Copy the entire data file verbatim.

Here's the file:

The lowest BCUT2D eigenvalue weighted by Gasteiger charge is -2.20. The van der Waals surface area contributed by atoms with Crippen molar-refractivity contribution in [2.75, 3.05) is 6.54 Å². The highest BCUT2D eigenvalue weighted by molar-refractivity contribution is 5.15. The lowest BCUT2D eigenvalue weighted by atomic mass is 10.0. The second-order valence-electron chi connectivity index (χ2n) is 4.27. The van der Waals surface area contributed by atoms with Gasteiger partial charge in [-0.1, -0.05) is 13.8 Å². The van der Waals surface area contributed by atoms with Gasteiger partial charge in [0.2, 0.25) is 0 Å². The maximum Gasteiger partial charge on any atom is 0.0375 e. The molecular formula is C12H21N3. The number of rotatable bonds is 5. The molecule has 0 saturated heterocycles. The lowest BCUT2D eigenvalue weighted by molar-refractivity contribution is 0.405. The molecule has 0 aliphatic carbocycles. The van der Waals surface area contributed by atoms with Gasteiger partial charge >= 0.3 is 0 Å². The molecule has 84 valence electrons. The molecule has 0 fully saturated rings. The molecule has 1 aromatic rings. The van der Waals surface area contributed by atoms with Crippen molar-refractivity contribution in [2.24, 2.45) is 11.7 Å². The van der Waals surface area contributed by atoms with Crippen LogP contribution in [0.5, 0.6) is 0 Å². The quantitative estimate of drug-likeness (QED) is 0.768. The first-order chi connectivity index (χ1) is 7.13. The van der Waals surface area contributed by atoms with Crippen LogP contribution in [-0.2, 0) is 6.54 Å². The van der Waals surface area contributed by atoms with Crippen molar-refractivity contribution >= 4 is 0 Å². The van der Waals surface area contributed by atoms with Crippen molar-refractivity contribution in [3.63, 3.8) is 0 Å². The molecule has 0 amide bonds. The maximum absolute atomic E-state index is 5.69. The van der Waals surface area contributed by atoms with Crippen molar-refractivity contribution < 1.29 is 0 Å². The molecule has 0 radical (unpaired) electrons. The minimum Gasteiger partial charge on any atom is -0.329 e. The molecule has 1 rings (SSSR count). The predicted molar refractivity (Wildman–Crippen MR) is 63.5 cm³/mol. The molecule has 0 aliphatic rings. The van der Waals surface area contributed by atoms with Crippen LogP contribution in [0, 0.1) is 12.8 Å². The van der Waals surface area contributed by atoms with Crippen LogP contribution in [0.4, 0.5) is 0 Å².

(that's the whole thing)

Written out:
The lowest BCUT2D eigenvalue weighted by Gasteiger charge is -2.20. The van der Waals surface area contributed by atoms with Crippen molar-refractivity contribution in [2.75, 3.05) is 6.54 Å². The highest BCUT2D eigenvalue weighted by molar-refractivity contribution is 5.15. The lowest BCUT2D eigenvalue weighted by atomic mass is 10.0. The second-order valence-electron chi connectivity index (χ2n) is 4.27. The van der Waals surface area contributed by atoms with Gasteiger partial charge in [-0.1, -0.05) is 13.8 Å². The van der Waals surface area contributed by atoms with Gasteiger partial charge in [0.2, 0.25) is 0 Å². The maximum Gasteiger partial charge on any atom is 0.0375 e. The molecular formula is C12H21N3. The number of rotatable bonds is 5. The molecule has 0 saturated heterocycles. The lowest BCUT2D eigenvalue weighted by molar-refractivity contribution is 0.405. The molecule has 0 aliphatic carbocycles. The van der Waals surface area contributed by atoms with Gasteiger partial charge >= 0.3 is 0 Å². The molecule has 84 valence electrons. The molecule has 0 fully saturated rings. The molecule has 1 aromatic rings. The van der Waals surface area contributed by atoms with Crippen molar-refractivity contribution in [2.24, 2.45) is 11.7 Å². The van der Waals surface area contributed by atoms with Crippen LogP contribution in [0.5, 0.6) is 0 Å². The quantitative estimate of drug-likeness (QED) is 0.768. The first-order chi connectivity index (χ1) is 7.13. The van der Waals surface area contributed by atoms with Crippen LogP contribution in [-0.2, 0) is 6.54 Å². The van der Waals surface area contributed by atoms with Crippen molar-refractivity contribution >= 4 is 0 Å². The van der Waals surface area contributed by atoms with Crippen molar-refractivity contribution in [3.63, 3.8) is 0 Å². The molecule has 0 amide bonds. The maximum absolute atomic E-state index is 5.69. The van der Waals surface area contributed by atoms with Crippen molar-refractivity contribution < 1.29 is 0 Å². The molecule has 0 radical (unpaired) electrons. The minimum Gasteiger partial charge on any atom is -0.329 e. The molecule has 1 rings (SSSR count). The predicted molar refractivity (Wildman–Crippen MR) is 63.5 cm³/mol. The molecule has 0 aliphatic rings. The van der Waals surface area contributed by atoms with Crippen LogP contribution in [0, 0.1) is 12.8 Å². The van der Waals surface area contributed by atoms with Crippen LogP contribution in [0.4, 0.5) is 0 Å².